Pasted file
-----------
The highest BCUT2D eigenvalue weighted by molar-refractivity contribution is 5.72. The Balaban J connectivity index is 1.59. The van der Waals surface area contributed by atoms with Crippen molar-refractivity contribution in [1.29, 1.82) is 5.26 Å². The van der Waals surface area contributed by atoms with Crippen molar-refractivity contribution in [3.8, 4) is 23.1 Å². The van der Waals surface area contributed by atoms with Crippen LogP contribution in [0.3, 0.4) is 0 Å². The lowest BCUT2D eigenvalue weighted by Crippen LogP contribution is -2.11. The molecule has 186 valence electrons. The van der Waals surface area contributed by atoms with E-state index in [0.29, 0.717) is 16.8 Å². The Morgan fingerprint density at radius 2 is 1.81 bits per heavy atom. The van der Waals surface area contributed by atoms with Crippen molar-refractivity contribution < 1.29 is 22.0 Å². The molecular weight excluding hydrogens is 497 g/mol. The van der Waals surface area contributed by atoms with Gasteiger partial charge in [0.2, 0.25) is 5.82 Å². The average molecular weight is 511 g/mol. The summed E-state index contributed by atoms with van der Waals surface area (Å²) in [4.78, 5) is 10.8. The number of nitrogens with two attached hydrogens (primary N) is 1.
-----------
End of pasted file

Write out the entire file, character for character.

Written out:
The highest BCUT2D eigenvalue weighted by molar-refractivity contribution is 5.72. The Balaban J connectivity index is 1.59. The van der Waals surface area contributed by atoms with Crippen molar-refractivity contribution in [1.29, 1.82) is 5.26 Å². The van der Waals surface area contributed by atoms with Crippen molar-refractivity contribution in [3.8, 4) is 23.1 Å². The van der Waals surface area contributed by atoms with Crippen LogP contribution in [0.3, 0.4) is 0 Å². The lowest BCUT2D eigenvalue weighted by Crippen LogP contribution is -2.11. The molecule has 186 valence electrons. The van der Waals surface area contributed by atoms with E-state index in [0.29, 0.717) is 16.8 Å². The Morgan fingerprint density at radius 2 is 1.81 bits per heavy atom. The van der Waals surface area contributed by atoms with Crippen molar-refractivity contribution < 1.29 is 22.0 Å². The molecular weight excluding hydrogens is 497 g/mol. The van der Waals surface area contributed by atoms with Gasteiger partial charge in [0.2, 0.25) is 5.82 Å². The average molecular weight is 511 g/mol. The summed E-state index contributed by atoms with van der Waals surface area (Å²) in [4.78, 5) is 10.8. The number of nitrogens with two attached hydrogens (primary N) is 1.